What to expect from 2016?

December is a month in which we usually summarize this ending year and decide how good it was. Let’s leave that for later and look a bit into the future. What should we expect from the year 2016.

Antonio Paris (Astronaut Candidate, Astronomy Professor, Planetary Scientist, Space Science Author)

I am personally looking forward to developments in the Orion Program and Journey to Mars. Speaking of the latter, I am in the process of writing my third book, which will center on Generation: Mars. I am hopeful, moreover, that the commercial space industry will continue to make great strive in space exploration with special emphasis on Mars, asteroids, and Pluto.


Nancy Atkinson (Senior Editor for Universe Today, Host of the NASA Lunar Science Institute podcast & a NASA/JPL Solar System Ambassador)

I’m looking forward to seeing more images and data of the Pluto system coming back from New Horizons, as well as more great images and science from the two Mars rovers (Curiosity and Opportunity) and the Mars Orbiters (MAVEN, MRO, Mars Express, Odyssey,  and India’s MOM). ESA’s ExoMars Trace Gas Orbiter is scheduled to arrive in orbit at the Red Planet in March. NASA’s InSight lander was scheduled to land on Mars in September to study the planet’s interior, but the mission has been postponed at least 2 years due to a problem with one of the instruments. Also in September, the Rosetta mission will come to a crashing end with a controlled impact on the surface of comet Churyumov-Gersimenko, and the OSIRIS-Rex mission is scheduled to launch on its mission to asteroid Bennu. Of course Cassini will keep going until 2017 and it just keeps wowing us with images of Saturn and its rings and moons. The big news for 2016 in planetary exploration is that Juno will arrive at Jupiter in July. It will map the interior of the giant world as well as studying the planet’s magnetic and gravity fields and map the abundance of water vapor in the planet’s atmosphere. It also will provide the first images of the previously unexplored poles of Jupiter. 2016 should be a great year in planetary exploration!


Pamela Gay (assistant research professor at Southern Illinois University, writer, co-host of Astronomy Cast)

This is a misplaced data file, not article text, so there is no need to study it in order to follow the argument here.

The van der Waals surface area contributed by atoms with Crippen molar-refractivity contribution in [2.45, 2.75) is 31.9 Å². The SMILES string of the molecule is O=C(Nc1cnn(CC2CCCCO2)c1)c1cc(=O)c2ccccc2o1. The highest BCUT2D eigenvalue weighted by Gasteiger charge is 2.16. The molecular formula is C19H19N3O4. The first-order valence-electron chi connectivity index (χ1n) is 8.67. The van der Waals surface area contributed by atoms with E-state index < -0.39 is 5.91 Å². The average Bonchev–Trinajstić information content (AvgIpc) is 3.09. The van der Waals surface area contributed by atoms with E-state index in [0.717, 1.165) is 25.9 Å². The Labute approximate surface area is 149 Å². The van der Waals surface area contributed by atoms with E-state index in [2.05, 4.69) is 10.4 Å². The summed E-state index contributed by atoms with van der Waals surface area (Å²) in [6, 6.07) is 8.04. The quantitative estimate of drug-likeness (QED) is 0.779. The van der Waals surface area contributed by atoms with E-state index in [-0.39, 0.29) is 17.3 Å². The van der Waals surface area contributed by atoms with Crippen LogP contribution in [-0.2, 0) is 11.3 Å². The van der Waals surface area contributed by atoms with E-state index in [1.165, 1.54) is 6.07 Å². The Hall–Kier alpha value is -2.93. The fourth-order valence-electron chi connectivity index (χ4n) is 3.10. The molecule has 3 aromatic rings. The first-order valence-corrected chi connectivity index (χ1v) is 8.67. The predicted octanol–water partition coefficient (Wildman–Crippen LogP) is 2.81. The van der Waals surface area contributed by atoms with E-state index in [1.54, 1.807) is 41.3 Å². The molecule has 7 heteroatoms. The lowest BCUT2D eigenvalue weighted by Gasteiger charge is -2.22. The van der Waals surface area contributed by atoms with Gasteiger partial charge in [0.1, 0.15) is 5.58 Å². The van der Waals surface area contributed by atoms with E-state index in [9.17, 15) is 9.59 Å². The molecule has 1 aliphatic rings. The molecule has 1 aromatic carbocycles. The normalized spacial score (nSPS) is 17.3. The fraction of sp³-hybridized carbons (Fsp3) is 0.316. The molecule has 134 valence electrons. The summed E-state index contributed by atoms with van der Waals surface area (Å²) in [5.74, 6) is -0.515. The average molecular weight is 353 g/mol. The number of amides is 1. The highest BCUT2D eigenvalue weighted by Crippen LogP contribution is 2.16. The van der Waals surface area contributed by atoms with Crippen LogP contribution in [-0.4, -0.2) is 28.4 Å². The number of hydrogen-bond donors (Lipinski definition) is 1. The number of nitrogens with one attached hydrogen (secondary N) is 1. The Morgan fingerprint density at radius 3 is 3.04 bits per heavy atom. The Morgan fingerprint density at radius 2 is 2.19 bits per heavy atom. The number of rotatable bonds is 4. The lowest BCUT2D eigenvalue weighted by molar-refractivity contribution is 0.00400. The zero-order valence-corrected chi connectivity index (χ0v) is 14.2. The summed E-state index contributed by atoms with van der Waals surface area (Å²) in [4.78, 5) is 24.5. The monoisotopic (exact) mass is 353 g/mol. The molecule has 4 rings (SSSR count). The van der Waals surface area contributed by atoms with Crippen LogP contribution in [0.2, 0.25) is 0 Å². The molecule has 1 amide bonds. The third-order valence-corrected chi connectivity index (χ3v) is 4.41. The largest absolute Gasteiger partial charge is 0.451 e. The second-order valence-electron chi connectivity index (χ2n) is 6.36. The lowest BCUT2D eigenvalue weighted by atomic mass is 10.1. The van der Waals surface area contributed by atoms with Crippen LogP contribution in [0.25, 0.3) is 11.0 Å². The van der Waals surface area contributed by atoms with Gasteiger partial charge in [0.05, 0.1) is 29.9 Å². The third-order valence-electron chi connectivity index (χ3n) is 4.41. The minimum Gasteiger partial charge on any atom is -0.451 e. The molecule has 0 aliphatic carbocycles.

My gut says it will come with more budget issues, more sexual harassment and discrimination holding back women and minorities, and commercial space advancing while science for the sake of science sees the same old same old. Here’s to hoping I’m wrong on everything but commercial space!

Conspiracy

People believe in very strange things. Some search for extraordinary explanation where logic and common sense is the right answer. I asked the panel what’s the most bizzare conspiracy theory about space and astronomy they have heard about? Why do people continue to create such stories and resist to listen to scientific explanation?
Andrew Rader (SpaceX engineer, MIT PhD, author)

Many people have a vivid sense of imagination, and are loathe to trust the mainstream story, even if it is supported by evidence. Humans are emotional creatures, and their thinking is often driven by bizarre connections. There is a huge difference between legitimate skepticism (questioning what is true) and supposing the existence of conspiracies on shaky or contrary evidence. There are some real conspiracies, defined as “a secret plan to do something unlawful or harmful”. For example, Lincoln’s assassination surely was a conspiracy by John Wilkes Booth and his band, but I think when most people think of “conspiracy theories”, they mean ones perpetuated by the government (especially in the United States).